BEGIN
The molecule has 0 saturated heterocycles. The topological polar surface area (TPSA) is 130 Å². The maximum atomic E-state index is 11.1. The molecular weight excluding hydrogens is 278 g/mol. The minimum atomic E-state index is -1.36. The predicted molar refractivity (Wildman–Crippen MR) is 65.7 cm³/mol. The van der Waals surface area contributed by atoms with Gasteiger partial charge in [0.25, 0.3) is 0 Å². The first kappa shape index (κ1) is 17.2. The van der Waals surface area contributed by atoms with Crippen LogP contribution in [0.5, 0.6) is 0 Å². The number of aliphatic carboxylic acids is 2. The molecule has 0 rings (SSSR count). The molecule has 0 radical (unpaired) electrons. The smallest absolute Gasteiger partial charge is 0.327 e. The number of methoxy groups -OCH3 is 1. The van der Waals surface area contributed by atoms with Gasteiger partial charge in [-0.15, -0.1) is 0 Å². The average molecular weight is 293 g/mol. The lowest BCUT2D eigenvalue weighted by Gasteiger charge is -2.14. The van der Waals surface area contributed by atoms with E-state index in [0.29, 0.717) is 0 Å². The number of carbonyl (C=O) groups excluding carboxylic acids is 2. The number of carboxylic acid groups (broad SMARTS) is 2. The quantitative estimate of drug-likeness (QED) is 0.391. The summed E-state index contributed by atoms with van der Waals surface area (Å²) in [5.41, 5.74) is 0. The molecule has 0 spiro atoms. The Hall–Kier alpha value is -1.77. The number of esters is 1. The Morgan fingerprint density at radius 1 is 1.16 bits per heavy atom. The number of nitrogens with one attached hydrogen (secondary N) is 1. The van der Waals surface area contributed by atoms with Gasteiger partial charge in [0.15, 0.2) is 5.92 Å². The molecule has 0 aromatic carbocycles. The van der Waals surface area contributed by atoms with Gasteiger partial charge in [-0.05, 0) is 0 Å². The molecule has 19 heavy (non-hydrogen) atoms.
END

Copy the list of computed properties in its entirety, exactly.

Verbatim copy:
The molecule has 0 saturated heterocycles. The topological polar surface area (TPSA) is 130 Å². The maximum atomic E-state index is 11.1. The molecular weight excluding hydrogens is 278 g/mol. The minimum atomic E-state index is -1.36. The predicted molar refractivity (Wildman–Crippen MR) is 65.7 cm³/mol. The van der Waals surface area contributed by atoms with Gasteiger partial charge in [0.25, 0.3) is 0 Å². The first kappa shape index (κ1) is 17.2. The van der Waals surface area contributed by atoms with Crippen LogP contribution in [0.5, 0.6) is 0 Å². The number of aliphatic carboxylic acids is 2. The molecule has 0 rings (SSSR count). The molecule has 0 radical (unpaired) electrons. The smallest absolute Gasteiger partial charge is 0.327 e. The number of methoxy groups -OCH3 is 1. The van der Waals surface area contributed by atoms with Gasteiger partial charge in [-0.15, -0.1) is 0 Å². The average molecular weight is 293 g/mol. The lowest BCUT2D eigenvalue weighted by Gasteiger charge is -2.14. The van der Waals surface area contributed by atoms with E-state index in [0.29, 0.717) is 0 Å². The number of carbonyl (C=O) groups excluding carboxylic acids is 2. The number of carboxylic acid groups (broad SMARTS) is 2. The quantitative estimate of drug-likeness (QED) is 0.391. The summed E-state index contributed by atoms with van der Waals surface area (Å²) in [5.41, 5.74) is 0. The molecule has 0 spiro atoms. The Hall–Kier alpha value is -1.77. The number of esters is 1. The Morgan fingerprint density at radius 1 is 1.16 bits per heavy atom. The number of nitrogens with one attached hydrogen (secondary N) is 1. The van der Waals surface area contributed by atoms with Gasteiger partial charge in [0.15, 0.2) is 5.92 Å². The molecule has 0 aromatic carbocycles. The van der Waals surface area contributed by atoms with Gasteiger partial charge in [-0.05, 0) is 0 Å². The molecule has 19 heavy (non-hydrogen) atoms.